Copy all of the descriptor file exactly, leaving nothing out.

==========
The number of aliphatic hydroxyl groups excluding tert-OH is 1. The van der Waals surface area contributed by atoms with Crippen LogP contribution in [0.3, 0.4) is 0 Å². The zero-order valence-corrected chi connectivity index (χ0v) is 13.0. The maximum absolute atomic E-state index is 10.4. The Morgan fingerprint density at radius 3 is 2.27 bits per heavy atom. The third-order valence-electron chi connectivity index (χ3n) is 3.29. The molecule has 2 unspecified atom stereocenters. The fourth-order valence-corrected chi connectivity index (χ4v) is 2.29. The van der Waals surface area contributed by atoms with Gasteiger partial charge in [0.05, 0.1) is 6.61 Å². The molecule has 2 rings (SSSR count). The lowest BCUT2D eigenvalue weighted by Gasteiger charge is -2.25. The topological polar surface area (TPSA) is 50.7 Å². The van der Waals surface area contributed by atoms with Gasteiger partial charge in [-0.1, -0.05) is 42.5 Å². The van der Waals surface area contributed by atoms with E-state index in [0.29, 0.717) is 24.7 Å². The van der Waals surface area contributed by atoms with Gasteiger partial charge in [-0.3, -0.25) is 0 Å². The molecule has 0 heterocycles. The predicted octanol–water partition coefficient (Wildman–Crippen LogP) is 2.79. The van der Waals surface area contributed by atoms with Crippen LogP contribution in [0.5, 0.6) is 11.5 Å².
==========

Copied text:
The number of aliphatic hydroxyl groups excluding tert-OH is 1. The van der Waals surface area contributed by atoms with Crippen LogP contribution in [0.3, 0.4) is 0 Å². The zero-order valence-corrected chi connectivity index (χ0v) is 13.0. The maximum absolute atomic E-state index is 10.4. The Morgan fingerprint density at radius 3 is 2.27 bits per heavy atom. The third-order valence-electron chi connectivity index (χ3n) is 3.29. The molecule has 2 unspecified atom stereocenters. The fourth-order valence-corrected chi connectivity index (χ4v) is 2.29. The van der Waals surface area contributed by atoms with Gasteiger partial charge in [0.05, 0.1) is 6.61 Å². The molecule has 2 rings (SSSR count). The lowest BCUT2D eigenvalue weighted by Gasteiger charge is -2.25. The topological polar surface area (TPSA) is 50.7 Å². The van der Waals surface area contributed by atoms with Gasteiger partial charge in [-0.1, -0.05) is 42.5 Å². The van der Waals surface area contributed by atoms with E-state index in [0.29, 0.717) is 24.7 Å². The van der Waals surface area contributed by atoms with Gasteiger partial charge in [-0.3, -0.25) is 0 Å². The molecule has 0 heterocycles. The predicted octanol–water partition coefficient (Wildman–Crippen LogP) is 2.79. The van der Waals surface area contributed by atoms with Crippen LogP contribution in [0.5, 0.6) is 11.5 Å².